At this point I will cease with close descriptions of this drama. They are gross and embarrassing. The procedure itself was painful in the extreme and not immediately successful. Repeated attempts, each one introducing a little more of the warm water which I hoped would loosen things up, resulted in having to clear and clean the nozzle while I waited in almost breathtaking pain so that I could try again. Finally, after the third attempt, while the nozzle was once again being cleaned and prepared for use, all hell broke loose.

I could hardly believe that my ordeal was over. I simply said to my wife “it’s out”, but she could scarcely believe it either. She continued to clean the nozzle and I repeated “it’s over. I got it out.” Finally she allowed herself to believe it, and we just looked at each other; her standing by the sink and me sitting there doing my own interpretation of “Game of Thrones”. The relief washed over both of us and we went about the business of cleaning me and the bathroom up.

I returned to my sofa, but this time in considerably less pain. It would still be the next day before the fire down below was finally extinguished. At this point I began to take the laxative, drink glasses of prune juice, and a glass of water containing a tablespoon of psyllium seed husks every day, plus up the fiber in my diet even higher. It was and continues to be my intention to never go through that again.

If anyone is still reading this tale of my scatological nightmare I would like to reiterate why I wrote it. I did not expect to need bypass surgery. We never know when such things will overtake us. Anyone reading this may find themselves tomorrow faced with a difficult and painful surgery in their immediate future and if, heaven forbid, that is the case you might find yourself in the same position that I was. If I have properly utilized this opportunity to tell one person this messy and embarrassing tale, and if it in turn results in that person avoiding the dreadful situation that I endured, then I will understand why I had to endure it at all and will celebrate that I was able to help that one person avoid the pain.

There is my story. I urge you, reader, to take it to heart and make of it what you will.

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Serious As A Heart Attack: Epilogue

Home at last. Home, where I can lie in my own bed, eat food of my liking, sleep in front of my cheesy old movies and relax while my body knits itself back together. At last I can truly heal, because I am home. At least that is what I thought. The reality however is that I have never before had my chest split open and sewn back up and been put on blood pressure and antiarrhythmic medications, so I really had no basis for expecting anything. And the unexpected is exactly what I got.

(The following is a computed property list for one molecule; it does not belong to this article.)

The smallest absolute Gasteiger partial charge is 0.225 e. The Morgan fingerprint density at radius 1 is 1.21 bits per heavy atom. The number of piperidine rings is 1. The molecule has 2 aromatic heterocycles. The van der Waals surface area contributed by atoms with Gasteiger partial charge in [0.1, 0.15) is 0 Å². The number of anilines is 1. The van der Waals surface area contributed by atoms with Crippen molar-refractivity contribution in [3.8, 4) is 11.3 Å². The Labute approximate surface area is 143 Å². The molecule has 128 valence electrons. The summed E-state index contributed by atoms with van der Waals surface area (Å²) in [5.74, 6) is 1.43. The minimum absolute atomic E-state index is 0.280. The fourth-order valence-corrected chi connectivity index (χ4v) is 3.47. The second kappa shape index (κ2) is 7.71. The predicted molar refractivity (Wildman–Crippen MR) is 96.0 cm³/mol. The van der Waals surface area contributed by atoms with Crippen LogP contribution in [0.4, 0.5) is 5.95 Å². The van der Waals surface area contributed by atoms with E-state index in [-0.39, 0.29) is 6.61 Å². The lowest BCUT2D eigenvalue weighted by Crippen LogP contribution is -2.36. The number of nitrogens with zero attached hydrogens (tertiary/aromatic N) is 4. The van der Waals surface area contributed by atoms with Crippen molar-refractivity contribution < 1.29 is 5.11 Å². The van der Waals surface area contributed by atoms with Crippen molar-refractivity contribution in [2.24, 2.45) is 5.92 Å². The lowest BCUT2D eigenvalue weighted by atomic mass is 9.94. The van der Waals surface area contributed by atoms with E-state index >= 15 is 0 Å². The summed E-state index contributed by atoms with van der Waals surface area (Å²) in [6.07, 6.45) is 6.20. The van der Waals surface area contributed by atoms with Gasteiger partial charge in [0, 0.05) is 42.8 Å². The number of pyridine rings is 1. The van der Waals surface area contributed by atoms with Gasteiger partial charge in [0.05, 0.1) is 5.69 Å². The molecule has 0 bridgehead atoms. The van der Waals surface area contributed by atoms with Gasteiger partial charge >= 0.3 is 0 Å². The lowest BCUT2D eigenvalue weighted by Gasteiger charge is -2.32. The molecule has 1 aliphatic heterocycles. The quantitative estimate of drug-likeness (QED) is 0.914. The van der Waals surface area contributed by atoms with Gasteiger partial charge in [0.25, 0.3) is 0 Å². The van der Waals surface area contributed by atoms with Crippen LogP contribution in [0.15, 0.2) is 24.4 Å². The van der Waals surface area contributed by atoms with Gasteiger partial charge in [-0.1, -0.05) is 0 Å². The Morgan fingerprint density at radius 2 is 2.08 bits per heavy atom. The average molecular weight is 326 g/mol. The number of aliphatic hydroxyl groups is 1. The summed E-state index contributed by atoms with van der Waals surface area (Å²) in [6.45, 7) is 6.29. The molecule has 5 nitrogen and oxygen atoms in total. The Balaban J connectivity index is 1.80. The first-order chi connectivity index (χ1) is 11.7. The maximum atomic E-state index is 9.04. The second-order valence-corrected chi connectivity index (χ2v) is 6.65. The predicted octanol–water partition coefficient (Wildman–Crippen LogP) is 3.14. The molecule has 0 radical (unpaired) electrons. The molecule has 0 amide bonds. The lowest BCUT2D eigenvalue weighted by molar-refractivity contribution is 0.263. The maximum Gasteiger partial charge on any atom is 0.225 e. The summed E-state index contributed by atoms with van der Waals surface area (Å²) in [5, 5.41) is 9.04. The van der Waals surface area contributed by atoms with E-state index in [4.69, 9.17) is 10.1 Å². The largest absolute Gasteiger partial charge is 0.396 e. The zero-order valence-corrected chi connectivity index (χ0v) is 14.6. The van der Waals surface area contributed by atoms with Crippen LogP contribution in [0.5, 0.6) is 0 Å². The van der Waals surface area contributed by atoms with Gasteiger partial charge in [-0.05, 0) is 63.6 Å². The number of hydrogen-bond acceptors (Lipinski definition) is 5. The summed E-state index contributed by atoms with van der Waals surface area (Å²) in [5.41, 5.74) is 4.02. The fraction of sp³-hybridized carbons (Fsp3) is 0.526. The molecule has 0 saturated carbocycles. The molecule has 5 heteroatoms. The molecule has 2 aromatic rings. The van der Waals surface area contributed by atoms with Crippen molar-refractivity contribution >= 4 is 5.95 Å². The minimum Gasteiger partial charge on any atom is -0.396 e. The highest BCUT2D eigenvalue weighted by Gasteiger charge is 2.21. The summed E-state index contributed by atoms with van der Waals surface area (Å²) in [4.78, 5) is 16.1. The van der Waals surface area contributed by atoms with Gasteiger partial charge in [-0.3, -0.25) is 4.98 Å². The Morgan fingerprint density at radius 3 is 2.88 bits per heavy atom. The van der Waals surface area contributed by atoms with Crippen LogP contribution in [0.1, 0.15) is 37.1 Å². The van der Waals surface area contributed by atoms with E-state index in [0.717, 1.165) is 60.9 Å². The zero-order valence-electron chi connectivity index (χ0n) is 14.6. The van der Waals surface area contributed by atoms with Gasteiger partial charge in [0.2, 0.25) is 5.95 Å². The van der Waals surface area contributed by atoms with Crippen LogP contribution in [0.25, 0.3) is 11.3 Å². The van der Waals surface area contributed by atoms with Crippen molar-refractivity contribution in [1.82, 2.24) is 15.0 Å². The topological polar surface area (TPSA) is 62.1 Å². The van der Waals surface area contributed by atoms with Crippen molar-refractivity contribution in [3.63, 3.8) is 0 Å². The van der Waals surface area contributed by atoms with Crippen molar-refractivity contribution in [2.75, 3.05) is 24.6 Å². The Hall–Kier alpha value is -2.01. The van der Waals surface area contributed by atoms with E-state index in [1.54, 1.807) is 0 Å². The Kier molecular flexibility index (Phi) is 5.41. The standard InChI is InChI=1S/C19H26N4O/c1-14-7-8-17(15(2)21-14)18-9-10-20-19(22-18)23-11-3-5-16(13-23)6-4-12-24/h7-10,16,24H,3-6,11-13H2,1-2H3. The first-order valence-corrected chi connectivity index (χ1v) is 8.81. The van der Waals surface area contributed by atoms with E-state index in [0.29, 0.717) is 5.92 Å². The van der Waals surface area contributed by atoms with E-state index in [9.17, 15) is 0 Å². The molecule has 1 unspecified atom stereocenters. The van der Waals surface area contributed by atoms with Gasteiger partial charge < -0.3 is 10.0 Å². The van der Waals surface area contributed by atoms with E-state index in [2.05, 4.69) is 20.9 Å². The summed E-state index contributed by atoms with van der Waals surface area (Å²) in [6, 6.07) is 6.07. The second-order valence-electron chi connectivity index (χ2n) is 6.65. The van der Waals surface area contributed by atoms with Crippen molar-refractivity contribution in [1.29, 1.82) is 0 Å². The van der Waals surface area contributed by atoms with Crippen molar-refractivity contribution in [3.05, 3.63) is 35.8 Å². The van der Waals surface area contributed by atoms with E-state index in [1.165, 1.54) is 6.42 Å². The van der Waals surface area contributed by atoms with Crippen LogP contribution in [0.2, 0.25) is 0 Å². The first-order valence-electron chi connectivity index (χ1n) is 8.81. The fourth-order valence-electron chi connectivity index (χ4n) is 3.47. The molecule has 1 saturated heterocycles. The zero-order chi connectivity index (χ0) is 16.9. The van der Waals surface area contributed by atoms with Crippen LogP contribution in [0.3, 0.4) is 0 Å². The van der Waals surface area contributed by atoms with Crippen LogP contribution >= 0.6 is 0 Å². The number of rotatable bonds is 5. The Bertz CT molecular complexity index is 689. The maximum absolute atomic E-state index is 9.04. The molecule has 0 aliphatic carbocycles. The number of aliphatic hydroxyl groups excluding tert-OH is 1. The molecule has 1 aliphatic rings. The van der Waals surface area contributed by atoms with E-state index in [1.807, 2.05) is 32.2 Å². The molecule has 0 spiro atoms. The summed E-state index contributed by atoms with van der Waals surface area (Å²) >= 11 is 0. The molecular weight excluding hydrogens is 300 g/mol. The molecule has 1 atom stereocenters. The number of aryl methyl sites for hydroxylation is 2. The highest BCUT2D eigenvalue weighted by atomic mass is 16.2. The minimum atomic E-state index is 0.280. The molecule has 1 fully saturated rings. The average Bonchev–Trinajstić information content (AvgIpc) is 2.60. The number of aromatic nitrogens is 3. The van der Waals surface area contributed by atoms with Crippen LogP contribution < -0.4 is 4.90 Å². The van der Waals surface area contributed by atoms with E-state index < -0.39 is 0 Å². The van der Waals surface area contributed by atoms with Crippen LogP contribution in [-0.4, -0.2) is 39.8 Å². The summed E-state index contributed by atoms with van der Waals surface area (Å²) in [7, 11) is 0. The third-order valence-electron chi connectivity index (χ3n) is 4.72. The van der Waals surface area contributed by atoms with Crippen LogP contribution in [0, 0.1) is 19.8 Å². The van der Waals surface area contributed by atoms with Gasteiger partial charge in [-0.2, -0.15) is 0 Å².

My appetite and enjoyment of the taste of food did not return right away, and although I ate much more than I did while in the hospital, and ate much better stuff, there was little joy in it. A persistent light headedness continued and continues to make walking difficult, and the slightest hill of any sort will exhaust me almost instantly. The combination of less food and a lower sodium intake than before my surgery, plus my various medicines, led to dehydration which for one night put me back into the hospital. What a scare that was, as one of the possible causes of my problem could have led me back into the operating room to be opened up again. I think I would have preferred to slip into God’s arms rather than to do that. Fortunately for me, my problem did not need to be addressed in that manner, and I will always be grateful for that fact.

One thing that I mentioned earlier was the threat of constipation, the result of anesthesia plus pain medication plus heart medications. I ate salads and veggies galore and other high fiber foods, drank a lot of water, and still fell afoul of constipation. To a great many people that seems like a minor problem, a humorous side-note, a potty joke. It was none of those things. Constipation is a vastly painful condition which is exacerbated when in the context of major surgery, which left me in agony for at least six hours and almost sent me back to the Emergency Department, so awful was it. I feel constrained not to describe my pain or the difficult and messy manner by which my constipation was resolved because I believe that the story should be told in detail with proper prefaces so that the reader will understand from the very beginning that there is nothing in that story meant to be funny or gross or shocking or anything else. If I ever write that story it will be because I hope that at least one person will read it and take it to heart so that they never have to go through what I went through that day.

And then there’s the sweating. I would wake up in the middle of the night with bedclothes, sheets and pillows drenched in a cold sweat. I assume all of the medications I had taken plus the anesthesia had to work their way out of me, and also my improved eating which replaced what was already a fairly good diet was probably liberating toxins stored up in fat cells which were now melting away. I have lost nearly fifteen pounds since my surgery and the junk stored in those fat cells has to get out one way or another. My wife was kept busy washing clothes and sheets and pillow covers every morning for much of the first week that I was home. This has now subsided and I hope is at an end, although I deep protective coverings over my bed just in case.

Still, there have been many things at home that have lived up to my hopes. I cannot go into my garden but I can see it from the deck or a window, and I can eat out of it. I would love to pull the weeds creeping amongst my rows and beds and lift the drooping tomato plant branches and support them with cloth slings tied to wooden frames that I have build around the plants, but that is not to be for now. Instead I can watch my wife and my son water and tend and harvest my vegetables, and that counts for a lot.

So it’s been two steps forward and one step back; one step forward and one step back, and so on. My recovery is very likely to take the whole three months that I have been given off from work, and I still wonder if I will have the energy to return to what can be a physically demanding job. I’m not overly concerned about that as we could probably do all right if I was to retire, but I did not want to do that yet and it would be a hardship of sorts if I should have to. I will continue to pray for healing and be comforted to know that I have family and many good friends praying for that end as well.

Now it’s time to tell other tales and lighten the mood. No matter what happens from this point on, my life has still been an interesting one, to me at least, with many stories to write and hopefully many laughs to share with my readers. And from now on when I am tempted to respond to somebody’s question of ‘seriously?’ by saying “I’m serious as a heart attack”, I believe that I will catch myself and ask “was I really that serious?” My guess is that the answer will be that I am not quite that serious after all.